Digital map tools and traditional guidebooks converge in the palm of your hand.
By Ryan Stuart
Adrian Ballinger stood at the third pitch of Fantasia, a classic Tahoe climb on the granite leviathan known as Lover’s Leap. The guidebook promised there would be a piton to help with the belay, but it was nowhere to be seen. So he did as any modern rock climber would and opened the Mountain Project website on his smartphone. A recent user’s comment told him the piton was gone—and how to work around it.
Handheld devices are changing how Ballinger, an internationally certified mountain guide and owner of Alpenglow Expeditions, moves in the mountains. “I still carry a map and compass, but they almost never come out of my pack,” he says. “I think a phone offers greater reliability and convenience.” Cartographers and guidebook authors know it, too. “For the mapping industry to stay relevant in the era of digital we have to be innovative,” says Ted Florence of Avenza Systems, a mobile device mapmaker.
Florence believes the future of backcountry travel will be rich with 3D maps featuring live photo overlays, all tied to user reviews, guidebook descriptions, forums, background links, and other layers of data. Most of this technology already exists. The memory and computer power of a smartphone is just not up to the task—yet. For now, another solution lies in more specific mobile-optimized guides. The best example might be Douglas Sproul’s guide to 100 ski tours around British Columbia’s Rogers Pass—GeoBackcountry Rogers Pass ($30; geobackcountry.com). Because Sproul couldn’t afford to print a guide or build a true app, he created a downloadable file stuffed with photos and route descriptions. It links to Google Earth and topographic maps, all accompanied by GPS. “It’s one of the first guidebooks with maps that is more than an e-book,” he says. “It doesn’t just tell you where to go, or how to get there. It shows you.”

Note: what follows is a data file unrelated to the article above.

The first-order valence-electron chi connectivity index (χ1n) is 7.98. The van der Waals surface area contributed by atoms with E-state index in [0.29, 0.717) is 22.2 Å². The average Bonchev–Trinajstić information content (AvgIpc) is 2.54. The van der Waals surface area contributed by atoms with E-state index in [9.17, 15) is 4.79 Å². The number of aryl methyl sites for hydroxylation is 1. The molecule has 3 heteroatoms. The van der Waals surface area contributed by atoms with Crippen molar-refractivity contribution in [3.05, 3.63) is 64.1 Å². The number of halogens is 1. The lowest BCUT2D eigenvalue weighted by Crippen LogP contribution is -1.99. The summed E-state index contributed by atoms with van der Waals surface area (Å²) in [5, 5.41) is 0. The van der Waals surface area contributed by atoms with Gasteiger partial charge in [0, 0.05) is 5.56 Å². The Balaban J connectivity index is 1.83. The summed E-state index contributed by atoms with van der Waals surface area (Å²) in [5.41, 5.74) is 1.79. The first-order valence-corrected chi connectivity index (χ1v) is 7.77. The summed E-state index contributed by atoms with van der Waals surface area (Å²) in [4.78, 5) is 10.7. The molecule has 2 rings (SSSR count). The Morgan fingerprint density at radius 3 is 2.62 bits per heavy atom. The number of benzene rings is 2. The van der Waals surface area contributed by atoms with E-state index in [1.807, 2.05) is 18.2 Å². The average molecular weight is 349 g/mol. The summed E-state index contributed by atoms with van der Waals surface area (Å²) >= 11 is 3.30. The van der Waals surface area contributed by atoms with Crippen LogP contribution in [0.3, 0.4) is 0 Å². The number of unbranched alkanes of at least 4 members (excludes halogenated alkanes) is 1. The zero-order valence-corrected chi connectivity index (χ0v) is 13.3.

Plug and Play
GPS functions independently from cell towers, which allows access to these apps even in the backcountry.
Turn a smartphone into a handheld GPS with this Android and iOS app. Ballinger uses the cloud function to share waypoints with others. $20; gaiagps.com
This traditional publisher now dabbles in digital guides with iOS apps for popular climbing areas like Red River Gorge, New River Gorge, and Joshua Tree. $33; wolverinepublishing.com
Turn your iPhone into an off-the-grid GPS device loaded with color topo maps and a backup battery. $149; trimbleoutdoors.com
From the Early Summer 2014 issue.